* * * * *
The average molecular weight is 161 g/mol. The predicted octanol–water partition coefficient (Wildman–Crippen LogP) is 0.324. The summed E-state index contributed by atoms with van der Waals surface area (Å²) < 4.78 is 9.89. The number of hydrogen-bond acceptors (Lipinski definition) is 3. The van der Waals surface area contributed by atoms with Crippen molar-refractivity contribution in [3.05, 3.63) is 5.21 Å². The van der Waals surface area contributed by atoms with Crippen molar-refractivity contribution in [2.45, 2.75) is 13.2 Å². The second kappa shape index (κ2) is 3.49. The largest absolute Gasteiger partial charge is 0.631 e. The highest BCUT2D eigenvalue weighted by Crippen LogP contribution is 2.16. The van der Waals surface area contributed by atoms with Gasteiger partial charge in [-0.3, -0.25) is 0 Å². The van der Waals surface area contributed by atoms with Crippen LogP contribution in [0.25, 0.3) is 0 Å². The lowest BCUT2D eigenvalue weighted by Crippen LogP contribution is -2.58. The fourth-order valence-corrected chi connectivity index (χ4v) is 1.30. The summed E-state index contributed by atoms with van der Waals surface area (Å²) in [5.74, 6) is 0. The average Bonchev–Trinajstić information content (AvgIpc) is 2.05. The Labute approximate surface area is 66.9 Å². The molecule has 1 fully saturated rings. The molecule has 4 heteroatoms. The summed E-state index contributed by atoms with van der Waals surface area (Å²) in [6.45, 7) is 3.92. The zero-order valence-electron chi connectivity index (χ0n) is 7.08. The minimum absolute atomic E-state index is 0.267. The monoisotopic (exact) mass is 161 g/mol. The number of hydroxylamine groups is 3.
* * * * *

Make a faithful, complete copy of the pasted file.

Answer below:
The average molecular weight is 161 g/mol. The predicted octanol–water partition coefficient (Wildman–Crippen LogP) is 0.324. The summed E-state index contributed by atoms with van der Waals surface area (Å²) < 4.78 is 9.89. The number of hydrogen-bond acceptors (Lipinski definition) is 3. The van der Waals surface area contributed by atoms with Crippen molar-refractivity contribution in [3.05, 3.63) is 5.21 Å². The van der Waals surface area contributed by atoms with Crippen molar-refractivity contribution in [2.45, 2.75) is 13.2 Å². The second kappa shape index (κ2) is 3.49. The largest absolute Gasteiger partial charge is 0.631 e. The highest BCUT2D eigenvalue weighted by Crippen LogP contribution is 2.16. The van der Waals surface area contributed by atoms with Gasteiger partial charge in [-0.3, -0.25) is 0 Å². The van der Waals surface area contributed by atoms with Crippen LogP contribution in [0.25, 0.3) is 0 Å². The lowest BCUT2D eigenvalue weighted by Crippen LogP contribution is -2.58. The fourth-order valence-corrected chi connectivity index (χ4v) is 1.30. The summed E-state index contributed by atoms with van der Waals surface area (Å²) in [5.74, 6) is 0. The average Bonchev–Trinajstić information content (AvgIpc) is 2.05. The Labute approximate surface area is 66.9 Å². The molecule has 1 fully saturated rings. The molecule has 4 heteroatoms. The summed E-state index contributed by atoms with van der Waals surface area (Å²) in [6.45, 7) is 3.92. The zero-order valence-electron chi connectivity index (χ0n) is 7.08. The minimum absolute atomic E-state index is 0.267. The monoisotopic (exact) mass is 161 g/mol. The number of hydroxylamine groups is 3.